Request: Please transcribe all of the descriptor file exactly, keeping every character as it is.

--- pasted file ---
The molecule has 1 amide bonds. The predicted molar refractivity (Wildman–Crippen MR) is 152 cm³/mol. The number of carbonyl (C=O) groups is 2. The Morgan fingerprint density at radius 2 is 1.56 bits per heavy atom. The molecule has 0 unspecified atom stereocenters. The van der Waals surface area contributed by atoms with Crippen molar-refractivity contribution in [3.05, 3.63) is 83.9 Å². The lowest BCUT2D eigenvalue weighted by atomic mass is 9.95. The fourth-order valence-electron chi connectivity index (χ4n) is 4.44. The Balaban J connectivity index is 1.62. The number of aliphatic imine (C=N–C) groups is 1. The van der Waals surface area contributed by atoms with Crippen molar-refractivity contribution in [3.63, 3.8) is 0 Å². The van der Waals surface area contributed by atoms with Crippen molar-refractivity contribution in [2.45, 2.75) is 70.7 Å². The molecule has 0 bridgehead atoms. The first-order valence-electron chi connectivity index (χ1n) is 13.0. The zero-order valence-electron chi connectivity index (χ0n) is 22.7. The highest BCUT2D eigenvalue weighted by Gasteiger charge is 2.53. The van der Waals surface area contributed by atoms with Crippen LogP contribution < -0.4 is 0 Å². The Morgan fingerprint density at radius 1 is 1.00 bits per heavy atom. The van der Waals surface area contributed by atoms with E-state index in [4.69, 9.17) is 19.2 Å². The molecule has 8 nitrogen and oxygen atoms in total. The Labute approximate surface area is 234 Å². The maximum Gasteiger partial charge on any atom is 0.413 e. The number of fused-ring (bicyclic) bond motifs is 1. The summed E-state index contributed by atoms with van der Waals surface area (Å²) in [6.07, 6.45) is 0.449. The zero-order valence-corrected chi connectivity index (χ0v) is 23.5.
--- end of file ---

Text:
The molecule has 1 amide bonds. The predicted molar refractivity (Wildman–Crippen MR) is 152 cm³/mol. The number of carbonyl (C=O) groups is 2. The Morgan fingerprint density at radius 2 is 1.56 bits per heavy atom. The molecule has 0 unspecified atom stereocenters. The van der Waals surface area contributed by atoms with Crippen molar-refractivity contribution in [3.05, 3.63) is 83.9 Å². The lowest BCUT2D eigenvalue weighted by atomic mass is 9.95. The fourth-order valence-electron chi connectivity index (χ4n) is 4.44. The Balaban J connectivity index is 1.62. The number of aliphatic imine (C=N–C) groups is 1. The van der Waals surface area contributed by atoms with Crippen molar-refractivity contribution in [3.63, 3.8) is 0 Å². The van der Waals surface area contributed by atoms with Crippen molar-refractivity contribution in [2.45, 2.75) is 70.7 Å². The molecule has 0 bridgehead atoms. The first-order valence-electron chi connectivity index (χ1n) is 13.0. The zero-order valence-electron chi connectivity index (χ0n) is 22.7. The highest BCUT2D eigenvalue weighted by Gasteiger charge is 2.53. The van der Waals surface area contributed by atoms with Crippen LogP contribution < -0.4 is 0 Å². The Morgan fingerprint density at radius 1 is 1.00 bits per heavy atom. The van der Waals surface area contributed by atoms with E-state index in [4.69, 9.17) is 19.2 Å². The molecule has 8 nitrogen and oxygen atoms in total. The Labute approximate surface area is 234 Å². The maximum Gasteiger partial charge on any atom is 0.413 e. The number of fused-ring (bicyclic) bond motifs is 1. The summed E-state index contributed by atoms with van der Waals surface area (Å²) in [6.07, 6.45) is 0.449. The zero-order valence-corrected chi connectivity index (χ0v) is 23.5.